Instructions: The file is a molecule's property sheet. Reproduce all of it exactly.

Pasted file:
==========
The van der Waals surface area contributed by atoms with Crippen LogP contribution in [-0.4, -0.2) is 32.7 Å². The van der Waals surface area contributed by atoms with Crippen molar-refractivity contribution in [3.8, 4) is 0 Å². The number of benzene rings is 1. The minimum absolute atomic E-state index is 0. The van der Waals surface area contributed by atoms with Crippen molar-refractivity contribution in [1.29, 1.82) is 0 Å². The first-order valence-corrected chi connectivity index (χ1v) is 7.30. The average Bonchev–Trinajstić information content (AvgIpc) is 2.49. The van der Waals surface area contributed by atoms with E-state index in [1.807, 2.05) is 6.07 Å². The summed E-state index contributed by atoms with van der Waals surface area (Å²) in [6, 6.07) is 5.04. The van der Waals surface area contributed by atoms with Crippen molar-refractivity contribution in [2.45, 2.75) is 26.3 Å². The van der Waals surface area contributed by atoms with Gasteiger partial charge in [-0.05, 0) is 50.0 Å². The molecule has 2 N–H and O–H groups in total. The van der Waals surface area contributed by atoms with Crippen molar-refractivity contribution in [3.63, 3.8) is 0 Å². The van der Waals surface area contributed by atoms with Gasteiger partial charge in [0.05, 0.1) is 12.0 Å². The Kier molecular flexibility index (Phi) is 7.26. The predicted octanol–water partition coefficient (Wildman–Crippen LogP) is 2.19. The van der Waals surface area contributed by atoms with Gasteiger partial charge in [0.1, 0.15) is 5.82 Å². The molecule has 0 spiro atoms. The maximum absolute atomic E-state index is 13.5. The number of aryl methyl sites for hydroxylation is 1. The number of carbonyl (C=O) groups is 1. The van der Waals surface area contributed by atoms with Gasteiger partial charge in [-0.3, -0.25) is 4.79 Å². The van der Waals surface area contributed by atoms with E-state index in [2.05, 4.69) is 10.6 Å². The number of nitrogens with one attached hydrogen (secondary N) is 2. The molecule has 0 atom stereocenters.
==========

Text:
The van der Waals surface area contributed by atoms with Crippen LogP contribution in [-0.4, -0.2) is 32.7 Å². The van der Waals surface area contributed by atoms with Crippen molar-refractivity contribution in [3.8, 4) is 0 Å². The number of benzene rings is 1. The minimum absolute atomic E-state index is 0. The van der Waals surface area contributed by atoms with Crippen molar-refractivity contribution in [1.29, 1.82) is 0 Å². The first-order valence-corrected chi connectivity index (χ1v) is 7.30. The average Bonchev–Trinajstić information content (AvgIpc) is 2.49. The van der Waals surface area contributed by atoms with E-state index in [1.807, 2.05) is 6.07 Å². The summed E-state index contributed by atoms with van der Waals surface area (Å²) in [6, 6.07) is 5.04. The van der Waals surface area contributed by atoms with Crippen molar-refractivity contribution in [2.45, 2.75) is 26.3 Å². The van der Waals surface area contributed by atoms with Gasteiger partial charge in [-0.05, 0) is 50.0 Å². The molecule has 2 N–H and O–H groups in total. The van der Waals surface area contributed by atoms with Crippen molar-refractivity contribution in [3.63, 3.8) is 0 Å². The van der Waals surface area contributed by atoms with Gasteiger partial charge in [0.05, 0.1) is 12.0 Å². The Kier molecular flexibility index (Phi) is 7.26. The predicted octanol–water partition coefficient (Wildman–Crippen LogP) is 2.19. The van der Waals surface area contributed by atoms with Gasteiger partial charge in [0.1, 0.15) is 5.82 Å². The molecule has 0 spiro atoms. The maximum absolute atomic E-state index is 13.5. The number of aryl methyl sites for hydroxylation is 1. The number of carbonyl (C=O) groups is 1. The van der Waals surface area contributed by atoms with Gasteiger partial charge in [-0.3, -0.25) is 4.79 Å². The van der Waals surface area contributed by atoms with E-state index in [2.05, 4.69) is 10.6 Å². The number of nitrogens with one attached hydrogen (secondary N) is 2. The molecule has 0 atom stereocenters.